Exclusive extract: life in 2050

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Life in 2050


Welcome to the world of the next generation


Sprawling, eco-friendly megacities, a global population exceeding 9.8 billion, and far-reaching inventions that marry biology and technology all lay ahead of us. Today’s world is one filled with ideas, innovation and imagination, making us perfectly poised to speculate on what the world will become in just over three decades.

It may seem dangerous to cast our eyes so far ahead, across decades of exponential progress. But in today’s research we find the seeds of the era-defining technologies that will come to be. In the 1950s, Alan Turing considered the ‘ghost in the machine’ and challenged his contemporaries to consider whether we could truly create intelligent – if not sentient – machines.

Now, with deep neural networks and other artificial intelligence approaches we find ourselves edging ever closer to an idea first posed over 60 years ago. Turing’s vision has almost been realised, and within this feature we will uncover analogous ideas that may grow, just as Turing’s vision did, into technologies that will bring similar disruption to the world of 2050.

As the collective pool of human knowledge continues to expand, we will increasingly see branches of research broaden their perspective and bleed into different areas of investigation. Such fusions of science and technology will play a pivotal role in the years to come. For example, forensics may start incorporating the staggeringly broad applicability of data science. Researchers at Oxford University have for the first time uncovered genetic variations that are strongly associated with particular facial features. As we move forward and others inevitably expand on this novel finding – and the link between a person’s unique genetic code and their facial features is revealed – a wanted person’s DNA will suddenly reveal much more than just a simple match on a known criminal database. Amazingly, police officers in 2050 will likely be able to create an accurate facial model from a mere drop of saliva or a single strand of hair. Then, with the help of smart computer systems, they will be able to scour the area with drones and locate their target.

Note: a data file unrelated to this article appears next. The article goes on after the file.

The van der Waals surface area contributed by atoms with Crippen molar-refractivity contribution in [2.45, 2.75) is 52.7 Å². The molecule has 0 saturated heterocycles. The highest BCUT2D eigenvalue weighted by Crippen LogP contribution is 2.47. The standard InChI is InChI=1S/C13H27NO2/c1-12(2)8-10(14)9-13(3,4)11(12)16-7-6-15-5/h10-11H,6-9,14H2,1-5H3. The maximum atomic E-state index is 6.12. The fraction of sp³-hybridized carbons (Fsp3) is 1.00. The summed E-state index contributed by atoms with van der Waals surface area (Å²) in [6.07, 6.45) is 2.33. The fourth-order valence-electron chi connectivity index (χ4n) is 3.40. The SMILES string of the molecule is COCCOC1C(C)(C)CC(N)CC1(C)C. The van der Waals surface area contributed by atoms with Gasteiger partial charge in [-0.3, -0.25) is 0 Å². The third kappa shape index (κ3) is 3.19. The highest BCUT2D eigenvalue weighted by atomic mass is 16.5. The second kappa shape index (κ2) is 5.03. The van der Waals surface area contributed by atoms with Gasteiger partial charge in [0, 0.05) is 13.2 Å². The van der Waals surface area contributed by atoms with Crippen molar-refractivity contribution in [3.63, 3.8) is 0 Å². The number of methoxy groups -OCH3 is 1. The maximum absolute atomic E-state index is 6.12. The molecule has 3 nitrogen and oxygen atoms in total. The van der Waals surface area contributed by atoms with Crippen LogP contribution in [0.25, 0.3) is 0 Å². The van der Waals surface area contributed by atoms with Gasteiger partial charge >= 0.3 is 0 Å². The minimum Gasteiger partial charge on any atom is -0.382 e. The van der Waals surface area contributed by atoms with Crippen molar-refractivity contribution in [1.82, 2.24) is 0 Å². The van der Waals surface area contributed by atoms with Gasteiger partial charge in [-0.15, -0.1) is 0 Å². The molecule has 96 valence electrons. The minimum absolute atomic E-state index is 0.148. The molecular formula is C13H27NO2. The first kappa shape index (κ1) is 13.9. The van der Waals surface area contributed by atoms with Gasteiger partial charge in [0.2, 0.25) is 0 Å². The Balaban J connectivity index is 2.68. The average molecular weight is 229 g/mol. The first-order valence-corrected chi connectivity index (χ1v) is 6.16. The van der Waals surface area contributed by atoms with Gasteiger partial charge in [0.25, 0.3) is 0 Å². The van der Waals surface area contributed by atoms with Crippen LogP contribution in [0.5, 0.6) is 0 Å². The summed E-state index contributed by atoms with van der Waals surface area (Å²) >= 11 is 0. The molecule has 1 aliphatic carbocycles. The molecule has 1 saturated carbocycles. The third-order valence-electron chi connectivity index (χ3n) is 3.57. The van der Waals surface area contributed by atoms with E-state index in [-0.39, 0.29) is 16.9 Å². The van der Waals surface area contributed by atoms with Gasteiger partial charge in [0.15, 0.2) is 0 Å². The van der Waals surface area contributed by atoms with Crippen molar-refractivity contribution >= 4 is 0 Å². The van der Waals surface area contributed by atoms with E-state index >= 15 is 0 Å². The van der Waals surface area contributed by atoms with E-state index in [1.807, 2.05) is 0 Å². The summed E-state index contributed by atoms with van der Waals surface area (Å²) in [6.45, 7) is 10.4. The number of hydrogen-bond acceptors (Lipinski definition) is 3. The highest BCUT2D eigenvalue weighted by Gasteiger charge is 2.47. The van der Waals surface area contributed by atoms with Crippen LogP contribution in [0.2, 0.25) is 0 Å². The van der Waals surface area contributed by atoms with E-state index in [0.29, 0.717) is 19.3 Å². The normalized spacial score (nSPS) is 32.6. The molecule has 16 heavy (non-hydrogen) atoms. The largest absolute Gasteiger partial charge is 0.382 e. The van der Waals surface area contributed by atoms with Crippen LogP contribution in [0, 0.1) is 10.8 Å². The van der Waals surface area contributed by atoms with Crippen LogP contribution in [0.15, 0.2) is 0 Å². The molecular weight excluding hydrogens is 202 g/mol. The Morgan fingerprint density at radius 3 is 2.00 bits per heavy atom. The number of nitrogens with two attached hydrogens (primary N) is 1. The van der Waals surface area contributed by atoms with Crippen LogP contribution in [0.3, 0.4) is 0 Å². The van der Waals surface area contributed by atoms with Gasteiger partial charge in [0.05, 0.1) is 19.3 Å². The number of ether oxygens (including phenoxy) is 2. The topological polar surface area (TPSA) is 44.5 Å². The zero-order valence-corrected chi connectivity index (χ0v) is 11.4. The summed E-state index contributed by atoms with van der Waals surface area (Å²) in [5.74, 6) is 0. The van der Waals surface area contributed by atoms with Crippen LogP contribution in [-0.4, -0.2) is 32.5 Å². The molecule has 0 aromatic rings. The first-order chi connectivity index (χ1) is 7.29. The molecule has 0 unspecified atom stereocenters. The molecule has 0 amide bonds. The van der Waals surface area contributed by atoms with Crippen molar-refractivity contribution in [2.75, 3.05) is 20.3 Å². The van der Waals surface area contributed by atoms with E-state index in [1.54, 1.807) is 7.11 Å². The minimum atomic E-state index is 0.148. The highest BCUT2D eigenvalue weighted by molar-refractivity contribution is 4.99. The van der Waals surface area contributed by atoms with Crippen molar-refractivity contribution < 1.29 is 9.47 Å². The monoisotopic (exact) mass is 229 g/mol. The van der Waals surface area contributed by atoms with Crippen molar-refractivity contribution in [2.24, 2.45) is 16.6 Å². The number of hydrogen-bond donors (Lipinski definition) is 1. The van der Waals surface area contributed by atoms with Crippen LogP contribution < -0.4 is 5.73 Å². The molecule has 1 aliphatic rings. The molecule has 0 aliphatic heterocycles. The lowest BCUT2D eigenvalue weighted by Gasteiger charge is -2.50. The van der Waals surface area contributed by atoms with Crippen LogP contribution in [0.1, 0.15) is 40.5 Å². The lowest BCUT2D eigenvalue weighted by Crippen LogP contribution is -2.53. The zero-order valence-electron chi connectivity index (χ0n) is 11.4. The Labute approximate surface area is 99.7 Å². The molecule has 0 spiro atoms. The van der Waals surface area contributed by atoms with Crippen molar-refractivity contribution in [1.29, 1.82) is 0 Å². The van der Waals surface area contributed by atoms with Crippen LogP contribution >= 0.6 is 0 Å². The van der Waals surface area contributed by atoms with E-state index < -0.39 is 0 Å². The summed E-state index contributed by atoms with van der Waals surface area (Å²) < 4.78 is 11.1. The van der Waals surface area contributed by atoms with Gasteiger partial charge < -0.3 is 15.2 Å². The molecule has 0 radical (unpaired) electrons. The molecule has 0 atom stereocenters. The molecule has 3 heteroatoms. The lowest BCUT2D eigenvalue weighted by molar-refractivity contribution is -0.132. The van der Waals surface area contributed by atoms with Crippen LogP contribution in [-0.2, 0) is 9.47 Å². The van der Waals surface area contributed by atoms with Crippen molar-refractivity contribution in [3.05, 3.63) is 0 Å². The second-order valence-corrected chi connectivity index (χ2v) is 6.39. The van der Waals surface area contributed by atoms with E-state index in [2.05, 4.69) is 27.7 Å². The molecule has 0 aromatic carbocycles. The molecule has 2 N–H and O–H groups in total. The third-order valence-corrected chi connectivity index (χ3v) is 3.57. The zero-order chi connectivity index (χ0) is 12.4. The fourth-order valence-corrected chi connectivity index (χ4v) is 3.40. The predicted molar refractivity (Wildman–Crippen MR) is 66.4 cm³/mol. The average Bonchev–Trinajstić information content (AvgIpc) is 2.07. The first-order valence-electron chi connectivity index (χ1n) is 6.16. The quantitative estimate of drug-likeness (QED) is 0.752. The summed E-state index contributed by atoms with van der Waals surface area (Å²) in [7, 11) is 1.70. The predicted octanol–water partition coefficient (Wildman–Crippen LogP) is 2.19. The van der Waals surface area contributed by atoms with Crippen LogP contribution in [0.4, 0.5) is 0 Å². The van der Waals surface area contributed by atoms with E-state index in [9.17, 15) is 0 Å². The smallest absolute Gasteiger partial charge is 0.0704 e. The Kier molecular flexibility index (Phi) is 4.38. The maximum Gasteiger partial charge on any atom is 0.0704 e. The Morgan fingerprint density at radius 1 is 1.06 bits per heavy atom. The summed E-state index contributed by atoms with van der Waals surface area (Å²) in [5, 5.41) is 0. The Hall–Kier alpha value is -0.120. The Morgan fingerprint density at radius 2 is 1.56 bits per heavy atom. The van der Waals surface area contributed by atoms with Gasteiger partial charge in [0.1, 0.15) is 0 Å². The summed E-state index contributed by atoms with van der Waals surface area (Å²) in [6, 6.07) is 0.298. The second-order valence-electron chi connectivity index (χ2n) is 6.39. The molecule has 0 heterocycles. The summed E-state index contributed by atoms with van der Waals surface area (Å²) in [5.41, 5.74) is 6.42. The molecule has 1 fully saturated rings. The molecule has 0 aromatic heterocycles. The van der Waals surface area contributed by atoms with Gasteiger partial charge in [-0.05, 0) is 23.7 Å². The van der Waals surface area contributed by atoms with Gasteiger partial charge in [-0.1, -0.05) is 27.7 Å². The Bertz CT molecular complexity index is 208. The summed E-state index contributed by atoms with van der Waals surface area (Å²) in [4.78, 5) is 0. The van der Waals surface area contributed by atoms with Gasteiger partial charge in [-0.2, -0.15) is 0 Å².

At the centre of these cross-disciplinary technological marvels, however, will lie brain-computer interfaces similar to the kind being developed by Elon Musk’s Neuralink. This intriguing company endeavours to create a neural mesh capable of directly linking to the cloud, forming a bridge between our thoughts and the electronic world around us. Musk rightly points to our current reliance on smartphones – and namely how we loathe to be without them – as evidence that we’re already bound to technology. But in 2050 this connection will have deepened to the extent that we will have access to implants that form a neural interface around the outside of our brains.

For those equipped with such technology, information from the web will be directly delivered to their thoughts on a moment’s notice (much to the chagrin of pub quiz runners); electronic devices will be controlled just by thought; and people will be able to enjoy ‘consensual telepathy’. This may seem the product of sorcery, but in 2050, when technology will be even more integral and abundant than it is today, interfaces that permit easier interactions with our creations will become hugely advantageous.

The medical applications of this technology are also worthy of mention, as those with brain and other central nervous system injuries will be able to utilise this tech to circumvent severed connections via the cloud. As a result, communications between the brain and limb will be restored, and those who are severely paralysed will be able to more easily interact with the outside world.




Extract from Life in 2050 by James Horton. Featured in How It Works 112.

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